Opened in 1959 to join the cities of Richmond and Delta in British Columbia, the George Massey Tunnel running under the Fraser River has long been slated for replacement. But a New Democratic government, elected in 2017, cancelled the defeated Liberal government’s 2015 decision to replace it with a bridge.

The Liberal government announced in 2015 that it would build a three-kilometre, 10-lane toll bridge, pegging the cost at $3.5 billion. Construction would have begun in 2017 and taken five years to complete.

After the new government deep-sixed that plan, for which $66 million had reportedly already been spent, the British Columbia Ministry of Transportation and Infrastructure commissioned Westmar Advisors in October 2017 to do an in-depth review of various options.

The Review studied issues ranging from the effects of earthquakes on the existing tunnel, traffic scenarios, bridge and tunnel construction details, stakeholder concerns, and nearby highway interchanges.

The firm submitted its Independent Technical Review of the George Massey Crossing, Final Report, to the Ministry of Transportation and Infrastructure, in September 2018.

A daily average of 84,000 vehicles passed through the four-lane tunnel in 2017. Future traffic scenarios have that number reaching as many as 118,200 vehicles a day in 2030 and 128,400 in 2045, according to 
the Review.

According to a summary issued by the Ministry of Transportation and Infrastructure, the Review concluded that a six-to-eight lane bridge or tunnel could handle the traffic anticipated by 2045. From a longer list of options, the Metro Vancouver Mayors’ Task Force endorsed a short list of six options in July 2019. They included a six-lane bridge plus two traffic lanes and a multi-use path (MUP) in the old tunnel; an eight-lane bridge with an MUP; and an eight-lane bored tunnel, plus a MUP in the old tunnel.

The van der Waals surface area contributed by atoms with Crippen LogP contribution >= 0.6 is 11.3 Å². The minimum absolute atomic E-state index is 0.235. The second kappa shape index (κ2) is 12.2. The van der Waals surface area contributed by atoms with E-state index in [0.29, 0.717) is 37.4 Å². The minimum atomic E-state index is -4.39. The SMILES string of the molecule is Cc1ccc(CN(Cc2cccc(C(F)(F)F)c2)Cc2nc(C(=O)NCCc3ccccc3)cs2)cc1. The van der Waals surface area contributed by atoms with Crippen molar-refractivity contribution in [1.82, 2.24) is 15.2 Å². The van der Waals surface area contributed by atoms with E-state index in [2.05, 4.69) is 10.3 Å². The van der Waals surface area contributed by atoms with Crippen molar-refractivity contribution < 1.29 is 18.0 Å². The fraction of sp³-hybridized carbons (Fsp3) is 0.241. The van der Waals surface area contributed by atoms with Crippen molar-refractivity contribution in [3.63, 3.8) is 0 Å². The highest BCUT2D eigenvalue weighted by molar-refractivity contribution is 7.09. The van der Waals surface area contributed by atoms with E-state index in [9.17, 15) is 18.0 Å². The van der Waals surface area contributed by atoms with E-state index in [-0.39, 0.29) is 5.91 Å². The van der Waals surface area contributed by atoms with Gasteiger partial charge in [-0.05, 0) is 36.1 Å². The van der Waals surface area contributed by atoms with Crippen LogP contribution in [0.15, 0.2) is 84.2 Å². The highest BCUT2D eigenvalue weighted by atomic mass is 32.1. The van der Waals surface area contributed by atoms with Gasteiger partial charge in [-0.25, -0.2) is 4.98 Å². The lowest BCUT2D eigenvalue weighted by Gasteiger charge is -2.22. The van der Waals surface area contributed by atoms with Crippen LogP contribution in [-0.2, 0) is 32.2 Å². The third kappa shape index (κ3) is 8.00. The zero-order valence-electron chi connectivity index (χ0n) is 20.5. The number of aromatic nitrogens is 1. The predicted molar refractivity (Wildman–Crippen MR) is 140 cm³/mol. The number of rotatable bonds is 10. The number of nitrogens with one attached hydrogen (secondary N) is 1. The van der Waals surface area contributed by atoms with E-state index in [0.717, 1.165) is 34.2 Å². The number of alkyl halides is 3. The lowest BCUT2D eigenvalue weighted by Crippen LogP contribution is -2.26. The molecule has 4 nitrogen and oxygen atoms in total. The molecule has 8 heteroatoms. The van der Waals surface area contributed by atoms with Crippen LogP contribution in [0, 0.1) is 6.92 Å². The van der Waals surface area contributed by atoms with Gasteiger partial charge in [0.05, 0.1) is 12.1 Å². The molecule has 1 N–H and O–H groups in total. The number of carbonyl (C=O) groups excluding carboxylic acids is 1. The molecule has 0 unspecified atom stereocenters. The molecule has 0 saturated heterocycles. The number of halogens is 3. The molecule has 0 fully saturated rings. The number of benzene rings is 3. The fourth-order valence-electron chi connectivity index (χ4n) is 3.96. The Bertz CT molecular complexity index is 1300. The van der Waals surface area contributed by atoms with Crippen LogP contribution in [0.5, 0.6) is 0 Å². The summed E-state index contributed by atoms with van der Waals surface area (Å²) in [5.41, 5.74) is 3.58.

A bored tunnel would be approximately 30 metres below grade beneath the river. To get the proper grade of the road would require it to be longer than an immersed tube tunnel, which would be placed in sections in a trench excavated in the riverbed. “A deep-bore tunnel [comes with a cost] estimated between $12 and $17 billion. The [immersed tube] tunnel estimate is $4 – $5 billion,” notes Matt Pitcairn, president and CEO, Richmond Chamber of Commerce, who prefers the bridge option.

By September 2019 the list had been whittled down to two options: an eight-lane immersed tube tunnel with an MUP, and an eight-lane bridge with an MUP.

On November 1, Metro Vancouver’s board of directors voted for an eight-lane, immersed tube tunnel, based on the Task Force’s recommendation. Public consultations would follow, and the Ministry of Transportation and Infrastructure would prepare a business case by the end of 2020.

But “preparation of a business case” implies that the tunnel option was not the fait accompli that some portrayed it to be last fall. Indeed, the Ministry of Transportation and Infrastructure, while confirming that the replacement option will have eight lanes, including two for public transit, incorporate active transportation, and protect for future transit, told ReNew Canada this June that, “No decision has been made on what the replacement crossing will be. The purpose of the business case is to allow decision-makers to review the viability of the options presented, and make a decision on a preferred solution that serves the best interests of British Columbians. We continue to make progress towards selecting the right solution for a new crossing that aligns with regional plans.”